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Handmade Porcelain Painted With Brooklyn Blossoms

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Dinnerware that Brings the Garden to the Table

Pieces from the ceramist Melissa Goldstein’s new collection featuring cherry blossoms and poppies.Credit…Ngoc Minh Ngo

By Nicole DeMarco

For over 20 years, Melissa Goldstein worked as a magazine photo editor. While researching imagery, she developed a fascination with Scandinavian ceramics, 17th-century botanical illustrations and Japanese woodblock prints dating back to the 1500s. It wasn’t until she moved to Brooklyn and began rehabilitating the overgrown garden behind her brownstone that she began combining her interests: “[My brand MG by Hand] was the merging of my research, the garden and making things for my family,” Goldstein says of the fine English porcelain ceramics she now sells in select shops and online. In 2008, the artist began hand-making everyday dinnerware in her home studio in Carroll Gardens, decorating the pieces with floral motifs in a cobalt stain. Black irises, poppies and flowering quince from her garden adorned vases, shallow banchan dishes and scalloped serving trays. Her new Poppy and Cherry collections, which were fired in a gas kiln for 12 to 15 hours, channel Dutch Delftware while depicting local flora. “I have a wall that separates my garden from my neighbor’s, and I’ve interwoven quince in it,” Goldstein says. “I’m very into blooming trees.” From $65, mgbyhand.com.


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A New Book Collects the Writings of Dorothy Dean, a Fixture of ’60s New York

Left: the cover of the new book “Who Are You Dorothy Dean?” Right: Dean, sitting at far left, attends a screening at Andy Warhol’s Factory in 1965 alongside the model Edie Sedgwick, the actress Pat Hartley and others.Credit…Left: Courtesy of Éditions 1989. Right: © Bob Adelman

By Dalya Benor

Dorothy Dean, the writer, socialite and Warhol Factory regular, was a central figure of bohemian New York in the ’60s and ’70s. But despite her circle of famed confidants, she died in relative obscurity in Boulder, Colo., in 1987. Nearly a decade later, the writer Hilton Als recounted Dean’s life story for The New Yorker: She was the first Black high school valedictorian at White Plains High School in New York, a graduate of both Radcliffe College and Harvard, the first female fact checker at The New Yorker, part of a clique of white gay men she called “the Lavender Brotherhood” and a tough-as-nails bouncer at the nightclub Max’s Kansas City. Now, a new book compiles a selection of Dean’s unpublished writing and letters along with her newsletter of biting film reviews called the “All-Lavender Cinema Courier.” Titled “Who Are You Dorothy Dean?,” the book is edited by the Paris-based filmmaker Anaïs Ngbanzo and published by the press she founded in 2020, Éditions 1989, which focuses on biographical books and artists’ writings. On March 19 at the Institute of Contemporary Arts in London, Ngbanzo will also bring Dean’s acerbic humor to the stage with “Dorothy,” a play adapted from her correspondences with the artist Rene Ricard, the model Edie Sedgwick and the music journalist Lisa Robinson. “Who Are You Dorothy Dean?,” about $23, editions1989.com.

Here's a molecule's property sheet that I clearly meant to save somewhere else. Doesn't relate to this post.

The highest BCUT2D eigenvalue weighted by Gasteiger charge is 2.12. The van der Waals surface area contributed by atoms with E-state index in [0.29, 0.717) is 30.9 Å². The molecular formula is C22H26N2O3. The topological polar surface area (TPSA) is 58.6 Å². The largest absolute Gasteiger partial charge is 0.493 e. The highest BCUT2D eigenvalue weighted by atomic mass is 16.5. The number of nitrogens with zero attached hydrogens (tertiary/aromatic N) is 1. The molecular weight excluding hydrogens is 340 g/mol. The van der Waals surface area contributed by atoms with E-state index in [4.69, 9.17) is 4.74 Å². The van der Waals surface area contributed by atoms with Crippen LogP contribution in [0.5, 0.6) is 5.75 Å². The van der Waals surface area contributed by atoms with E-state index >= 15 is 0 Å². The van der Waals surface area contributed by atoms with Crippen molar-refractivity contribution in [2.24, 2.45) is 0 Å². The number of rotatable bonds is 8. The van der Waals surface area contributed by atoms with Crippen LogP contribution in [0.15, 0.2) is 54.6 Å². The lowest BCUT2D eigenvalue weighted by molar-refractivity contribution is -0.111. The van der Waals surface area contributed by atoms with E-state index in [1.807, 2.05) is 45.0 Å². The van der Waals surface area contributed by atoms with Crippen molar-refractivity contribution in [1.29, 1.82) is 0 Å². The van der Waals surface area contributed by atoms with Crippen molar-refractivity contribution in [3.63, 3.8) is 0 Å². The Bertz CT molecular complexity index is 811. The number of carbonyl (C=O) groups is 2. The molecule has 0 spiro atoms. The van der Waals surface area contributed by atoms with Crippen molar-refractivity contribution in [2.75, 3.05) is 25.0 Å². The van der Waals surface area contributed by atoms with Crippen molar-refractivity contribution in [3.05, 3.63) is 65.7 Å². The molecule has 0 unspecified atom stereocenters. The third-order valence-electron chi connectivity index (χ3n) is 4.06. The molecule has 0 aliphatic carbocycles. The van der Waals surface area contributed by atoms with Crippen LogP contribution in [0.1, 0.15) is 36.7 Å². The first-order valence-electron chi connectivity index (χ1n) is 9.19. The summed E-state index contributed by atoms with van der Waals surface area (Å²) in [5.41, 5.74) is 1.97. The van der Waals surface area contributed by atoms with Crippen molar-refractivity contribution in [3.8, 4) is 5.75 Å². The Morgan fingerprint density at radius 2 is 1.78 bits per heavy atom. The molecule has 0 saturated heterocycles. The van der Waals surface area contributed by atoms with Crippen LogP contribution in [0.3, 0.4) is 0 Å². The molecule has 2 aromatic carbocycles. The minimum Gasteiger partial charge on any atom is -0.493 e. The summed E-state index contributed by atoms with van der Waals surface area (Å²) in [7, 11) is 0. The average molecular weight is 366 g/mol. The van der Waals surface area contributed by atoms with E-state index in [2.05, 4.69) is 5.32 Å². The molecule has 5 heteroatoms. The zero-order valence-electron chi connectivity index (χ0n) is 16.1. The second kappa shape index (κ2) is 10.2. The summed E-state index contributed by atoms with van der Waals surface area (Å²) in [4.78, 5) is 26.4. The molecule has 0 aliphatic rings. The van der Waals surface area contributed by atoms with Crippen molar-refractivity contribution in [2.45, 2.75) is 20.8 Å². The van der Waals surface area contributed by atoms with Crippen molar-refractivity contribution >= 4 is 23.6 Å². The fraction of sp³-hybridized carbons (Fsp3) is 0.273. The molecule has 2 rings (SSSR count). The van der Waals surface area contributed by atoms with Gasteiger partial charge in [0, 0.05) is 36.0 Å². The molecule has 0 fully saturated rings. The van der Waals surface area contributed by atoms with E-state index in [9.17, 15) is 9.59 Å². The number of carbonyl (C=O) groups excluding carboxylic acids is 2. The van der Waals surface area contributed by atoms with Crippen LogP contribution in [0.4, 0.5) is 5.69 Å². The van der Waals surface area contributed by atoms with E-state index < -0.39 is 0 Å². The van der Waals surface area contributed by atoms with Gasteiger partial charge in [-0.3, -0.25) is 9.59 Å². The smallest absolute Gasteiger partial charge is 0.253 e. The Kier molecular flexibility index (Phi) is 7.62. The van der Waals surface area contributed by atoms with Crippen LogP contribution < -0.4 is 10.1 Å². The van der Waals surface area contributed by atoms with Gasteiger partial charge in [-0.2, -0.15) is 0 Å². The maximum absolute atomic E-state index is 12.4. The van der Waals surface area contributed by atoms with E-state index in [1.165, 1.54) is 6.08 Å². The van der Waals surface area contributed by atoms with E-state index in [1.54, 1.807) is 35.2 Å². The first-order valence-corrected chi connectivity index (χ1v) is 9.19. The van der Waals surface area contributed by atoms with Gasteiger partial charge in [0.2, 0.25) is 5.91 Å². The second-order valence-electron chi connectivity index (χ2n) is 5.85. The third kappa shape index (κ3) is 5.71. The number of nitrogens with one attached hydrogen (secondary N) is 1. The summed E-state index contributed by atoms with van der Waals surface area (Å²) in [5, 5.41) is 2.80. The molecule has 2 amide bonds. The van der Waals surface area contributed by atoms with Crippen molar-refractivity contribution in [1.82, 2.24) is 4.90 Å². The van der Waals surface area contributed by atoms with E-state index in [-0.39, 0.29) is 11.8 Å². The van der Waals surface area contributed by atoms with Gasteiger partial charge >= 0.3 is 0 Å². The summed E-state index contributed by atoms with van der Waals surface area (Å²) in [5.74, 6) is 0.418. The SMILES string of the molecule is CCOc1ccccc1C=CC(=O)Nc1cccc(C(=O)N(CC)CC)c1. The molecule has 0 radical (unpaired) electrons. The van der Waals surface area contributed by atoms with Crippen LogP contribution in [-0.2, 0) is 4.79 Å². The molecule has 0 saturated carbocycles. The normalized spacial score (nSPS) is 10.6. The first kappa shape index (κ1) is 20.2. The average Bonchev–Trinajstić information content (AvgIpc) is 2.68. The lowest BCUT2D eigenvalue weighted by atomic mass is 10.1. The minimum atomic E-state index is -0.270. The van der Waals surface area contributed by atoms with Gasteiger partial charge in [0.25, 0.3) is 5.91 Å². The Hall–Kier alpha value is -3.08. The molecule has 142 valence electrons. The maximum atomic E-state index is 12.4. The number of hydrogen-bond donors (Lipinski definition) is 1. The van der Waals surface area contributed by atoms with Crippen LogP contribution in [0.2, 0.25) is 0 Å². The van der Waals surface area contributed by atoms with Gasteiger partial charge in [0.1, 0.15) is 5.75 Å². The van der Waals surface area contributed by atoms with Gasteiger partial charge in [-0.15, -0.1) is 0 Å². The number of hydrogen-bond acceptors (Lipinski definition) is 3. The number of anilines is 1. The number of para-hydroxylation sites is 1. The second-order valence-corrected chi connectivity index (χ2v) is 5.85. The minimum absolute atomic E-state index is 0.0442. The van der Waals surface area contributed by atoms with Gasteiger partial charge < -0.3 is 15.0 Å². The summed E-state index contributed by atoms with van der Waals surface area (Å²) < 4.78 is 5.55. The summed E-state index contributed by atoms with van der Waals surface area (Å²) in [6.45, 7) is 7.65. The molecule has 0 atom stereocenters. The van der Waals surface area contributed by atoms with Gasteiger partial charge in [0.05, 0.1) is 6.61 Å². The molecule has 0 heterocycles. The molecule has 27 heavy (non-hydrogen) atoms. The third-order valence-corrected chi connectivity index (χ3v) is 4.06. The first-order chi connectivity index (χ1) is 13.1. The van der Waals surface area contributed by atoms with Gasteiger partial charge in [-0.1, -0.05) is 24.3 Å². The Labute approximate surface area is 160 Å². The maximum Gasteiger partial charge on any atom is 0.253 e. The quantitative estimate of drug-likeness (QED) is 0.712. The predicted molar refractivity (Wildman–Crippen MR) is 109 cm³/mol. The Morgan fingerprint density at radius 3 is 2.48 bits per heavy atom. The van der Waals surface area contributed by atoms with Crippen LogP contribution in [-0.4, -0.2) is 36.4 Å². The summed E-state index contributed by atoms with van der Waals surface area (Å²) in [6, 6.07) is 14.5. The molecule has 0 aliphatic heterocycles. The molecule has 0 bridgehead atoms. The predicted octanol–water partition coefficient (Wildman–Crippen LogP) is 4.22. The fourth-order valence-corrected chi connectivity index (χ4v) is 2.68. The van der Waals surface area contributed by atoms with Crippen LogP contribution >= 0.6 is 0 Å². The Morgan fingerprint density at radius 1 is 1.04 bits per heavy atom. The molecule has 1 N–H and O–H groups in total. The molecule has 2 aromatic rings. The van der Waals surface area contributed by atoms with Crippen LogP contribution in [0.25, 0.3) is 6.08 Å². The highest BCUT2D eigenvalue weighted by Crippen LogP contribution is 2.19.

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Customizable Pajamas From the Linen Brand Matouk

The linen company Matouk is venturing into clothing with cotton pajama sets.Credit…Courtesy of Matouk

By Caitie Kelly

For nearly 100 years, the linen company Matouk has focused on making Egyptian cotton bedding. Today, the company will launch its first clothing line with a collection of pajama sets made in Italy. Available in silky sateen and percale cotton, the long-sleeved sets will come in a selection of prints from the interiors company Schumacher, like the graphic, almost floral Levi, the polka-dot Celine and the botanical Pomegranate as well as solid colors and crisp white. All can be customized at the cuff or pocket with 20 monogram styles in 45 colors embroidered at Matouk’s factory in Fall River, Mass. You can also mix and match patterns, colors and trims; virtually any bedding fabric seen on their website can be turned into pajamas. “If there’s a special combination that a customer wants, we’ll happily make it,” says the creative director Mindy Matouk. “Some of my favorite moments have happened walking the factory floor and spotting a design that someone else dreamed up.” The collection is online now, and starting April 4 it will also be available at the brand’s newly opened House of Matouk on New York’s Upper East Side. From $475, matouk.com.


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